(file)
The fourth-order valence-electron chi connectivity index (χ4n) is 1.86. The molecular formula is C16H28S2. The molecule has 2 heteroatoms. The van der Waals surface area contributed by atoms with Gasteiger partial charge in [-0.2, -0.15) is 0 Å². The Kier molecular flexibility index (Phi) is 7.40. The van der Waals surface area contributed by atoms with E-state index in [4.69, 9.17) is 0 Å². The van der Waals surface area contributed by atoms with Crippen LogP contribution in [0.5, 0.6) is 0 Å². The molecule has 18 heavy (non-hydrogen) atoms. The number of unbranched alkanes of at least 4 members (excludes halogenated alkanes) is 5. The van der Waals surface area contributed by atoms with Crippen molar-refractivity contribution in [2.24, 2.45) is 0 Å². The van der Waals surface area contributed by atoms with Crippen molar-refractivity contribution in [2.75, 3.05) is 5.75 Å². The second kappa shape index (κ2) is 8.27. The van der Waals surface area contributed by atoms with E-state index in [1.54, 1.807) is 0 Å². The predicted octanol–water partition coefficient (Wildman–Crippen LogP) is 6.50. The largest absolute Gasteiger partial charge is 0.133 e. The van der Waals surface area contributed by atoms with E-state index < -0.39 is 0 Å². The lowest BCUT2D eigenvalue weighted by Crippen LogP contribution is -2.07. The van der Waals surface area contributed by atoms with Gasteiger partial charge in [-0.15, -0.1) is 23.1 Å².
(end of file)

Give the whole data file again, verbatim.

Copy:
The fourth-order valence-electron chi connectivity index (χ4n) is 1.86. The molecular formula is C16H28S2. The molecule has 2 heteroatoms. The van der Waals surface area contributed by atoms with Gasteiger partial charge in [-0.2, -0.15) is 0 Å². The Kier molecular flexibility index (Phi) is 7.40. The van der Waals surface area contributed by atoms with E-state index in [4.69, 9.17) is 0 Å². The van der Waals surface area contributed by atoms with Crippen LogP contribution in [0.5, 0.6) is 0 Å². The molecule has 18 heavy (non-hydrogen) atoms. The number of unbranched alkanes of at least 4 members (excludes halogenated alkanes) is 5. The van der Waals surface area contributed by atoms with Crippen molar-refractivity contribution in [2.24, 2.45) is 0 Å². The van der Waals surface area contributed by atoms with Crippen molar-refractivity contribution in [2.75, 3.05) is 5.75 Å². The second kappa shape index (κ2) is 8.27. The van der Waals surface area contributed by atoms with E-state index in [1.54, 1.807) is 0 Å². The predicted octanol–water partition coefficient (Wildman–Crippen LogP) is 6.50. The largest absolute Gasteiger partial charge is 0.133 e. The van der Waals surface area contributed by atoms with E-state index < -0.39 is 0 Å². The lowest BCUT2D eigenvalue weighted by Crippen LogP contribution is -2.07. The van der Waals surface area contributed by atoms with Gasteiger partial charge in [-0.15, -0.1) is 23.1 Å².